In the details – a day trip in Brussels
I have a yearly tradition of travelling in August, before or after my birthday. Last year though, my mother visited me in the Netherlands and we made a small European tour so money was a bit tight when my birthday came. Not wanting me to miss my tradition, my husband took me to Brussels for a day trip.
Approximately 1.5 hours drive from Zeeland and about 2.5 hours from Rotterdam, I am a little ashamed to admit that it was the first time I am visiting the European capital despite it’s proximity to where I live. There was just not enough reason to visit Brussels, except maybe during a lay-over in the airport on the way to other cities.
The hunt for an antique locket in the Sablon market
We left early so we can still catch the famous weekend antique market at Palace du Grand Sablon which is open from 9:00 – 14:00 on Sundays. I love antique markets, especially old jewelry and tea sets. For a while now I’ve been scouting for a unique, antique locket for myself and was hoping to find one in the Sablon but the prices were still too steep for me. I guess jewelry does not really lose their value in time. I did spy on some beautiful jade rings and pearl earrings but nothing really fascinated me well enough to buy.
A visit to the Royal Museums of Fine Arts
The Koninklijke Musea voor Schone Kunsten van België is housed in a neoclassical Beaux-Arts architectural style designed by one of Belgium’s finest architect, Aphonse Balat. The facade is already impressive, the interior even more. But we came here for the paintings.
And the paintings I saw and felt.
One of the many that made a lasting impression was this interpretation of the story of Apollo and Marsyas by Italian painter Jusepe de Ribera. The story goes that after Marsyas lost a music contest to Apollo, as a price, Apollo skinned him alive. You can feel the excruciating pain in the face of the poor musician. I could not erase this image from my mind for days on end.
I also found two works of Dutch painter Dieric Bouts very intense, graphic and disturbing – The Ordeal by Fire and The Justice of the Emperor Otto: The Execution of the Innocent Man. Both shows two decapitation apparently executed in front of spectators.
Whether true or not (as I have not done that much research while writing this) it shows the cruelty that human beings are capable of. Barbaric was the only description I can think of while looking at the paintings. I shared this strong dislike with my husband.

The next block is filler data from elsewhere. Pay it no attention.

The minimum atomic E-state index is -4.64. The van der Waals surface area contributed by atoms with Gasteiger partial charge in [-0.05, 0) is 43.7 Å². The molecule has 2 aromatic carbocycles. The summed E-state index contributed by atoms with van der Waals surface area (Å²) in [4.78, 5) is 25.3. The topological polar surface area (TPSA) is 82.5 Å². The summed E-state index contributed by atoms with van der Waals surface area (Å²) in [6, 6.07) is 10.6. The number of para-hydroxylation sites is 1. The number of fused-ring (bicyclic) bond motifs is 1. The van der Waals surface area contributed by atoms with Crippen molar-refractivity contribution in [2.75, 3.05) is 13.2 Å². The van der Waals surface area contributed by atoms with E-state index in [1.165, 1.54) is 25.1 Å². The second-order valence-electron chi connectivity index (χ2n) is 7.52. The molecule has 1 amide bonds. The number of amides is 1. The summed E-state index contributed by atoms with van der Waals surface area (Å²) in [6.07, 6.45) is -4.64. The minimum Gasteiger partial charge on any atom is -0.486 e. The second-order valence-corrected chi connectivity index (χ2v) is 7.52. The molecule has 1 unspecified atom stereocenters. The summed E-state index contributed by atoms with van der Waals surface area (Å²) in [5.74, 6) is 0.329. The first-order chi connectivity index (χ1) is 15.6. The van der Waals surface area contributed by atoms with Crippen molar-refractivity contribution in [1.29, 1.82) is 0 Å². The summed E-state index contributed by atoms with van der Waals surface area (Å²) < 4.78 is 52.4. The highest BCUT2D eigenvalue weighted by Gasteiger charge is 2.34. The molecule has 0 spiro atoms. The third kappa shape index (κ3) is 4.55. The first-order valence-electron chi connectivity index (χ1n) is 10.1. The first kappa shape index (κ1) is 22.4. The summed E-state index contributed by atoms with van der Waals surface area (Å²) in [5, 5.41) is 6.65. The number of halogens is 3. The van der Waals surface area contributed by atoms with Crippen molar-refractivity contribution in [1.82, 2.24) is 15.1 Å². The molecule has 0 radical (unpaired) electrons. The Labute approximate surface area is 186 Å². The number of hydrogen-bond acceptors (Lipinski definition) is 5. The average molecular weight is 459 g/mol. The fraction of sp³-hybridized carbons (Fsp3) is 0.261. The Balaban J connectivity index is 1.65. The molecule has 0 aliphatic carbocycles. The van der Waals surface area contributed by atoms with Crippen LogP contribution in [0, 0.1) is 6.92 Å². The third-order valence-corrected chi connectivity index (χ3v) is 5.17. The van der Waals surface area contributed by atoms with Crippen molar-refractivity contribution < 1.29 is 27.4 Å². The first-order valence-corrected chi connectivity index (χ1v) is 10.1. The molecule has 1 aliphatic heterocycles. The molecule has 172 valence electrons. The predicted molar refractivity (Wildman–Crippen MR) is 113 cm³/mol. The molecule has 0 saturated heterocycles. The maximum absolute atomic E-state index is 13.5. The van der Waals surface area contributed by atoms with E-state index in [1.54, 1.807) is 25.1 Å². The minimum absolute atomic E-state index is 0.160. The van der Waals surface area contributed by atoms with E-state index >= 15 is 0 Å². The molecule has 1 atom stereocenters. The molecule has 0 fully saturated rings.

I guess this is how you measure a painter’s success – when he can channel these sort of emotions to the viewers of his works.
After these intense viewings, I needed something to take my mind off the gruesomeness so we moved to the landscape and portrait area. Landscape paintings are not really my favorite so I thought of a little game with Robin to make the experience a bit more fun – spot the details. We did not expect it but this game turned out to be one hilarious activity.
Look at the details that we found from the works of popular painters.
First painting is by Jacques Callot called The Fair at Impruneta. Those dogs sent us laughing hysterically.
Second photo is by Pieter Bruegel I entitled The Fall of the Rebel Angels. Do you agree with me that that creature in the far bottom left is farting? Sorry for the blurry photos but here is a sharper one. Link
Lunch at Le Grain de Sable
After a while we’ve had enough of scrutinizing the little details in the landscape paintings and left the museum to pacify our growling stomachs. We ended back in Palace du Grand Sable at a place restaurant called Le Grain de Sable which were filled with gay couples at the time of our visit. The place was decked in white and bathed in sunshine so for some time we had to endure the blinding lights shining on our eyes.
The food was excellent so we stayed here even though we have several other choices for lunch around the same area. I had entrecôte with salad and a glass of Bordeaux while Robin ordered calf slow-cooked in Belgian beer served with Belgian french fries (which is better than the Dutch by the way) and a bottle of Westmalle Trappist. I finished only half of my entrecote and half of my husband’s calf stew and later that month cooked my own version of that Flemish beer stew. Needles to say, the lunch was unforgettable.
We were almost slipping to food coma after our huge lunch but instead of walking it off, we stayed in Le Grain de Sable, this time with some cocktails in hand – mojito for the both of us. Coupled with the sweltering summer weather and the effect of the alcohol, we magically sweat the sleepiness away.
We did not forget the Atomium.
So we drove there after lunch hoping that after some sight seeing we can have a high tea at the Atomium restaurant. The view would have been wonderful, just like in Euromast tower.
It took us at least half an hour to find a parking space and when we get to the reception, they told us that the restaurant is closed so we ended up drinking tea in one of those touristy cafe around the Atomium.
After taking photos with Brussels’ iconic structure – which is all there to do there – we found a cozy spot in the park nearby. The bench that we chose overlooked the park’s amphitheater, shaded with a lot of trees and you can feel the soft breeze in your skin, just enough to cool us off. At three in the afternoon, it was a perfect place to take a nap. So we did.
Nothing could have been better.